There are two kinds of light:
the glow that illuminates, and the glare that obscures.
-James Thurber, writer and cartoonist (1894-1961)
I got this quote in my email this morning, and had to think how true it is in the case of our words. This week I’ve watched a relationship crash on the rocks because of words spoken. The remains are probably recoverable, but the scars may be there forever. The words that were spoken were true–that wasn’t the problem–but they didn’t illuminate or enlighten. The speaker intended them for good–there was no malicious intent–but the words hurt.
It just makes me realize that all truth does not need to be spoken. Even though it is true, it may not be the particular truth that is appropriate for the situation at hand. I know that I am too often guilty of looking at things only from my own perspective, and from that, serious complications can arise. Sometimes the truth that is truly needed is a simple “I love you,” rather than an analysis of why the trial is happening or an attempt to place the blame.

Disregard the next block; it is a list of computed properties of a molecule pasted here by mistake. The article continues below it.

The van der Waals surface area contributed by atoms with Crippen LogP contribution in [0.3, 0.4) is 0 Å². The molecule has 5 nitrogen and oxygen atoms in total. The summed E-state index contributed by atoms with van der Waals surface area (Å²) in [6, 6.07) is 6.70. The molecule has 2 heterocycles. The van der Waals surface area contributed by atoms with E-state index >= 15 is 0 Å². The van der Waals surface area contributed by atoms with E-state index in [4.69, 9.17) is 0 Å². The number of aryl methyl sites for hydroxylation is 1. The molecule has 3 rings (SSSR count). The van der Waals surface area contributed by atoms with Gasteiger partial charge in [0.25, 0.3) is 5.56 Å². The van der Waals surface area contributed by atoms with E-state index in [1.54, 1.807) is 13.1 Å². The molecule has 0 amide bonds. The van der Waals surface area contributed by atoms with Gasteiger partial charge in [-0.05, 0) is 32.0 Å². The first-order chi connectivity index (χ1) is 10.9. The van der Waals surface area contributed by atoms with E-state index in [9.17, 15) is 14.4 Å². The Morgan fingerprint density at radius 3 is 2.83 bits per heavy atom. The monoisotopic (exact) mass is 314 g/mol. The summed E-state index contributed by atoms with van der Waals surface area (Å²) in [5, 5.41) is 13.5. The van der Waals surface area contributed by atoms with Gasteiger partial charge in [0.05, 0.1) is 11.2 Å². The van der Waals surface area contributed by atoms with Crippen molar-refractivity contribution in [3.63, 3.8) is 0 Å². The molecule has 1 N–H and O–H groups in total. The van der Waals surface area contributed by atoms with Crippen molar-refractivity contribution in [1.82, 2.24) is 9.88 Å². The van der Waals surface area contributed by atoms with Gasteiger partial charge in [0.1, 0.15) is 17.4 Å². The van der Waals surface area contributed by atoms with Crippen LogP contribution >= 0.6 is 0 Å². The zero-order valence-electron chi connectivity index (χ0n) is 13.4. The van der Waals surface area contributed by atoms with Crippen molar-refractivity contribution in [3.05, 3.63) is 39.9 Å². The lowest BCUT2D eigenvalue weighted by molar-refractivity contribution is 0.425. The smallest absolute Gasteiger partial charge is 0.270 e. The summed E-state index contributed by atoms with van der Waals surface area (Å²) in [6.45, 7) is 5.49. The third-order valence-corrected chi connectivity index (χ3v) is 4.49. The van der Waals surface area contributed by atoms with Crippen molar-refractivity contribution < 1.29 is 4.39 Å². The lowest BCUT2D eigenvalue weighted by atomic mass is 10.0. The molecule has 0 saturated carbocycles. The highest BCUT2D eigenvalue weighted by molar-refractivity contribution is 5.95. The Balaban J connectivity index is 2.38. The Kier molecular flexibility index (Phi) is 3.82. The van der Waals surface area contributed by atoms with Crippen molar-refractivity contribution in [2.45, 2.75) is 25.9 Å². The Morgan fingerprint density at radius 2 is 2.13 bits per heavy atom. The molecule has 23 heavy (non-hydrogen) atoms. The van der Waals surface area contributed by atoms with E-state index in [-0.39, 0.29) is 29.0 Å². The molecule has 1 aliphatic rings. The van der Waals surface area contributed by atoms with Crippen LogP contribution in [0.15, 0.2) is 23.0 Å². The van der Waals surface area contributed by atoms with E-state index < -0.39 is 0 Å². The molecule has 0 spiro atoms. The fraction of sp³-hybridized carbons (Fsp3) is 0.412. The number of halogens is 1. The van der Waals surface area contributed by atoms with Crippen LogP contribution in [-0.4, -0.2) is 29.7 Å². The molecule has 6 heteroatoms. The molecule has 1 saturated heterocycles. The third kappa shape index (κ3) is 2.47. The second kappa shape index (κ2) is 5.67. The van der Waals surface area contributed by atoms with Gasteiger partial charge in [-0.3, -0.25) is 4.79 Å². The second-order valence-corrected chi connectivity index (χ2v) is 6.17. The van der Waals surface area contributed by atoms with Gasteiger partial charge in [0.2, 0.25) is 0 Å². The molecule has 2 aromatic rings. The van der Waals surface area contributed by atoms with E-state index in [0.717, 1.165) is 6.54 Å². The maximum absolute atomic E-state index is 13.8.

I’m hoping that I can remember this. The fact that something is truth does not mean that it must be said. It may be too harsh in that particular moment, the glare that obscures rather than the gentle light that illuminates. Help my words, Lord, to be fitly spoken, always with grace.
A word fitly spoken is like apples of gold in a setting of silver.
Prov 25:11 ESV
Let your speech be always with grace,
seasoned with salt,
that ye may know how ye ought to answer every man.
Col 4:6 KJV